When using the word “Southern” it can mean different things to different people. Maybe a person comes to mind, maybe a place – but to us, Southern is a feeling, a lifestyle.
As I approach the young age of 37, I find myself thinking a little more clearly and shaping my life a little more intentionally. While watering the garden today, I noticed that the hydrangeas needed a good trimming… Everyone knows that you have to trim off the old flowers to make room (and sustenance) for new blooms. That concept hit me so hard that I had to sit down.
What if we all thought of our past that way? What if, instead of hounding ourselves over and over, clinging to sometimes a very painful past, if we simply cut it off? Figuratively speaking of course, please don’t start trimming any toes… but seriously, what if we just went through experiences, put them on display in the window when things are bright and flowery, then as things started to fade or take a turn for the worst, we just snip it right out! Just as the hydrangeas will sprout new stems and leaves and eventually blooms, would we also do the same?
Now I know you are thinking, “I thought this article was about being Southern, not some deep dive into “Gardening for the unhappy middle-aged female”? Don’t worry I am making my way back…
This all brings me to my least favorite question on the planet — “Where are you from?” One piece of me (a GIANT piece of me) has always been very unsettled — simultaneously fighting to be silenced and also to shout out, loud and proud – that I am a Southerner.
As an Army Brat, priding myself on the ability to adapt and overcome (Dad’s orders), I never understood the need to feel “at home” or to find a place for roots to take hold. Instead, I spent my time learning to fit in wherever I found myself at the time, not getting too attached or set in ways of that home or this school. What that translated to as a teen, was a confused and rebellious little lady that thought she was smarter than anyone else and just needed to “get out” of every place she went. Instead of enjoying high school and school spirit, I talked shit and skipped school. Instead of going to prom and dancing, I drank booze and smoked cigarettes on the back of an older guy’s truck. Instead of creating a tight-knit group of friends to do everything with, I hung out with a different group every weekend, chameleon-like, changing my personality to suit. College was a pretty similar scene but working started to replace the anger and then time seemed to fast forward to a low-level hum of work – school – party – work – school – party – work – school – party, until it was time to graduate.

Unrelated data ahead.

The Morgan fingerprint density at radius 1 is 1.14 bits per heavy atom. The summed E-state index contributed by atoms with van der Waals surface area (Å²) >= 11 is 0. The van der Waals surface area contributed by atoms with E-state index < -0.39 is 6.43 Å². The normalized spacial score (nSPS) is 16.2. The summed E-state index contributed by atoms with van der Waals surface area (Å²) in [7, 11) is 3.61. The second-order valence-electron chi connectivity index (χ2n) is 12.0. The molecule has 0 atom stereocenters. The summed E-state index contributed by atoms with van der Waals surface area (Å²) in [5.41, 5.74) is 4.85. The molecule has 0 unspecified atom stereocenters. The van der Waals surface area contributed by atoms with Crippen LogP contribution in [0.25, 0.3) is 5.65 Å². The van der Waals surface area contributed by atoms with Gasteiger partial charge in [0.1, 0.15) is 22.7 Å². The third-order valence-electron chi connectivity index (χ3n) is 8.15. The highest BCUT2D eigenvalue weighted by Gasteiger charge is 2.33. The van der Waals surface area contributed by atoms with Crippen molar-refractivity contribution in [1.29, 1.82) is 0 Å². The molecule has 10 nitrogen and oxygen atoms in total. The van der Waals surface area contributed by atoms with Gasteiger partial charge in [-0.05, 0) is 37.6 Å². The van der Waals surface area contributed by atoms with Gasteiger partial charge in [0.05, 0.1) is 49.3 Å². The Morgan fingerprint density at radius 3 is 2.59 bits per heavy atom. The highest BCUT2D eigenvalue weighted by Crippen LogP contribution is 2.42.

Up until I actually had to pull the trigger, I always swore I would go back to the West Coast, where I was originally from, Washington State. After I graduated college from East Carolina University, I had had enough. I wanted to run away from the humidity and the “palmetto bugs”, the mosquitos and the brown water into the arms of snow-topped mountains and fresh waterfalls and rivers that you wouldn’t run into fish the size of people. I craved the big city life I saw friends living – fancy brunches, concerts, and events, that walkable city life…
When it came right down to it, I didn’t leave.
I stayed in NC, finding cozy comfort in the few-hour drive to my new home. I still didn’t feel at home or settled in any way and still told everyone I ever met that I was indeed from the West Coast and I would be heading back there any minute now… yet I continued to stay.
At this point, I started to understand my Southern struggle wasn’t just about geography. It was about clichés and misconceptions— “Southerners are slow, stupid, etc.” Terms like “redneck” and “trailer trash” and “Y’all” terrified me. I wouldn’t, couldn’t become that.
Now that I am older (and wiser), thinking more clearly I am beginning to realize it wasn’t just me that created this weird feeling. I grew up being ridiculed by my family for a culture I didn’t choose and that they didn’t understand. In the past, I considered the South to be a bit of a gift and a curse. This constant struggle to nail down, “Who am I”, “Where do I belong” and more importantly “Where am I going”? As of this moment, I’m ready to trim that right out of my mind.
Just as the rest of the adult world has highs and lows in life, I still find myself sometimes longing for a West coast life that might have been, but after the craziness of 2020/2021, I have found myself feeling more grounded and at peace with not only my decisions that led me to this exact moment but also the steps that led me to this location… which depending on when you read this, will probably be… on my wide covered porch, attached to my 1924-built bungalow -or- toes in the sand on some beach.
I may not say ya’ll and drink sweet tea but the mild winters, sandy sunsets, dolphin cruises, and plentiful summer sunshine keeps Carolina on my mind.